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Atoi and such

This is a discussion on Atoi and such within the C++ Programming forums, part of the General Programming Boards category; I made a certain program and I am now trying to get rid of some annoying little bugs. Going to ...

  1. #1
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    Atoi and such

    I made a certain program and I am now trying to get rid of some annoying little bugs. Going to post a part of the code so you guys can help me out .

    Code:
    #include <iostream
    
    int main()
    {
        cout<<"1- New Game" <<endl;
        cout<<"2- Exit" <<endl;
        cout<<"Choose your option: " <<endl;
    
        bool ValidOption = false;
    
    
        while (ValidOption != true)
        {
    
           char option[100];
           cin.clear();
           cin>>option;
    
           int int_option = atoi(option);
    
           switch (int_option)
           {
           case 1:
               ValidOption = true;
               cout<<"ok.";
           case 2:
               ValidOption = true;
               cout<<"ok";
           default:
               ValidOption = false;
               cout<<"Error: ";
               break;
          }
       }
    }
    Ok so the code above displays a simple menu and it will display "ok" whether you insert "1" or "2".
    Now if you are to insert a char, string or anything else it will work, unless you separate it by a space. The loop will run twice considering cin stops at spaces (Which means it will display "error:" twice). Can anyone help me?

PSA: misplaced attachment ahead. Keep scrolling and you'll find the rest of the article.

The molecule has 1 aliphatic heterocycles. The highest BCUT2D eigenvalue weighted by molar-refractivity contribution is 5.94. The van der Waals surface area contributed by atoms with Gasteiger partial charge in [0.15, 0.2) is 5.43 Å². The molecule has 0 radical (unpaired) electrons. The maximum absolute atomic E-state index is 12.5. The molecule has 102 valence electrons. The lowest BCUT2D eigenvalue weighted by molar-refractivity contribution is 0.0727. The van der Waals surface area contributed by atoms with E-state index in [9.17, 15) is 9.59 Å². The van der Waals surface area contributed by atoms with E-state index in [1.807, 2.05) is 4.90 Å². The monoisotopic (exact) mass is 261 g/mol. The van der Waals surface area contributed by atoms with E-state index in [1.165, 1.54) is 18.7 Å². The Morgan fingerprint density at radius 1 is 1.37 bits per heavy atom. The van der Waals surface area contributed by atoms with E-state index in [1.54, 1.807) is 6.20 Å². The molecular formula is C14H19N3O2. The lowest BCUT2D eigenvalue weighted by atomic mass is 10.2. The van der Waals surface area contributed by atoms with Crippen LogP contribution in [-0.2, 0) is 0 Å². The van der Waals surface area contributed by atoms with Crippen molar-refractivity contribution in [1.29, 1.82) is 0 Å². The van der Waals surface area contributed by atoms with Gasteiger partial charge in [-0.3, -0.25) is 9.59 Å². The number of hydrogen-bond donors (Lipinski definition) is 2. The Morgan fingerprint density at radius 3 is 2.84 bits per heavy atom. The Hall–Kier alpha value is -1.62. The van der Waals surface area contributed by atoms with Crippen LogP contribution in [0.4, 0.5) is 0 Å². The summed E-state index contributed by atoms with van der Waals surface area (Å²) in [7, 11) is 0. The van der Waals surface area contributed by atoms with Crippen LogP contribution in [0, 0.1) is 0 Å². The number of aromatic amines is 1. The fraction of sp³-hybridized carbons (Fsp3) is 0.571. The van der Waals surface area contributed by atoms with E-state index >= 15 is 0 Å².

Example:

    1- New Game
    2- Exit
    Choose your option: 3
    Error: 4
    Error: gfgdg
    Error: ad
    Error:^Z
    Error:adsad adada
    Error: Error: 1
    "ok"

  2. #2
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    You forgot the break statement on each of your case statements.


    Jim

  3. #3
    C++まいる!Cをこわせ! Elysia's Avatar
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    >> char option[100];
    >> cin.clear();
    >> cin>>option;
    This is absolutely unacceptable code. Never use cin with a char array. Use std::string instead. This way, you avoid buffer overruns.

    >> int int_option = atoi(option);
    Prefer the C++ way:
    Code:
    int int_option;
    std::stringstream extractor(option);
    if (!(extractor >> int_option))
    	/* Extraction failed; handle it. */ ;
    // Extraction successful.
    Salem likes this.
    Quote Originally Posted by Adak View Post
    io.h certainly IS included in some modern compilers. It is no longer part of the standard for C, but it is nevertheless, included in the very latest Pelles C versions.
    Quote Originally Posted by Salem View Post
    You mean it's included as a crutch to help ancient programmers limp along without them having to relearn too much.

    Outside of your DOS world, your header file is meaningless.
    For information on how to enable C++11 on your compiler, look here.
    よく聞くがいい!私は天才だからね! ^_^

  4. #4
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    I only started manipulating atoi today so I'm not exacly sure as to how it works.

    My first thought was to define the array as string (string option[100]) and convert the string into an integer, yet atoi did not seem to work that way:
    Code:
           string option[100];
           cin.clear();
           getline(cin,option[100]);
     
           int int_option = atoi(option);
    > int int_option = atoi(option);
    Invalid code right here because "std::string is incompatible with parameter of type const char".

  5. #5
    C++まいる!Cをこわせ! Elysia's Avatar
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    Try:
    Code:
    std::string option;
    std::cin.clear();
    std::getline(std::cin, option);
    
    int int_option;
    std::stringstream extractor(option);
    extractor >> int_option;
    Khabz likes this.
    Quote Originally Posted by Adak View Post
    io.h certainly IS included in some modern compilers. It is no longer part of the standard for C, but it is nevertheless, included in the very latest Pelles C versions.
    Quote Originally Posted by Salem View Post